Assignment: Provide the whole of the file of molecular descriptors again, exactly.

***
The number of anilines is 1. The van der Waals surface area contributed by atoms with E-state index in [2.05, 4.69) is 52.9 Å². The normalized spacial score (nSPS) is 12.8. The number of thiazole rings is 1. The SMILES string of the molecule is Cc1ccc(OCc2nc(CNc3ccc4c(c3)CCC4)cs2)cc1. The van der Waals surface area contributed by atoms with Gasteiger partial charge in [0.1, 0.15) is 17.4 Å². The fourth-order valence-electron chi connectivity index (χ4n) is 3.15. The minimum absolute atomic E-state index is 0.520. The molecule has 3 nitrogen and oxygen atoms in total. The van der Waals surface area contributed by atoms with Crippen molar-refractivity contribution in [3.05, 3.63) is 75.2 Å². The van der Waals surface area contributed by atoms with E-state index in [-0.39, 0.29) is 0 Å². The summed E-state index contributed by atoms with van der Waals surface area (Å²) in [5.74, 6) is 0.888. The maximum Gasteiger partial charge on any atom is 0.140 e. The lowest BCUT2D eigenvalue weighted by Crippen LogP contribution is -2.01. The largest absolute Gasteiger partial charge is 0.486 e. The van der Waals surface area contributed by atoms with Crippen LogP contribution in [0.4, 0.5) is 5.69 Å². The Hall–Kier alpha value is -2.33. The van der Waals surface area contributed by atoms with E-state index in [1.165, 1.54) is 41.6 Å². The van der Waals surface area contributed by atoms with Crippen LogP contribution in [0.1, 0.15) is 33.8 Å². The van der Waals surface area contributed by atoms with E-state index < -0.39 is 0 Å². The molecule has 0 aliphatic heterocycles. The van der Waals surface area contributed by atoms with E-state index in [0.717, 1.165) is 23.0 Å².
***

The number of anilines is 1. The van der Waals surface area contributed by atoms with E-state index in [2.05, 4.69) is 52.9 Å². The normalized spacial score (nSPS) is 12.8. The number of thiazole rings is 1. The SMILES string of the molecule is Cc1ccc(OCc2nc(CNc3ccc4c(c3)CCC4)cs2)cc1. The van der Waals surface area contributed by atoms with Gasteiger partial charge in [0.1, 0.15) is 17.4 Å². The fourth-order valence-electron chi connectivity index (χ4n) is 3.15. The minimum absolute atomic E-state index is 0.520. The molecule has 3 nitrogen and oxygen atoms in total. The van der Waals surface area contributed by atoms with Crippen molar-refractivity contribution in [3.05, 3.63) is 75.2 Å². The van der Waals surface area contributed by atoms with E-state index in [-0.39, 0.29) is 0 Å². The summed E-state index contributed by atoms with van der Waals surface area (Å²) in [5.74, 6) is 0.888. The maximum Gasteiger partial charge on any atom is 0.140 e. The lowest BCUT2D eigenvalue weighted by Crippen LogP contribution is -2.01. The largest absolute Gasteiger partial charge is 0.486 e. The van der Waals surface area contributed by atoms with Crippen LogP contribution in [0.4, 0.5) is 5.69 Å². The Hall–Kier alpha value is -2.33. The van der Waals surface area contributed by atoms with E-state index in [1.165, 1.54) is 41.6 Å². The van der Waals surface area contributed by atoms with Crippen LogP contribution in [0.1, 0.15) is 33.8 Å². The van der Waals surface area contributed by atoms with E-state index < -0.39 is 0 Å². The molecule has 0 aliphatic heterocycles. The van der Waals surface area contributed by atoms with E-state index in [0.717, 1.165) is 23.0 Å².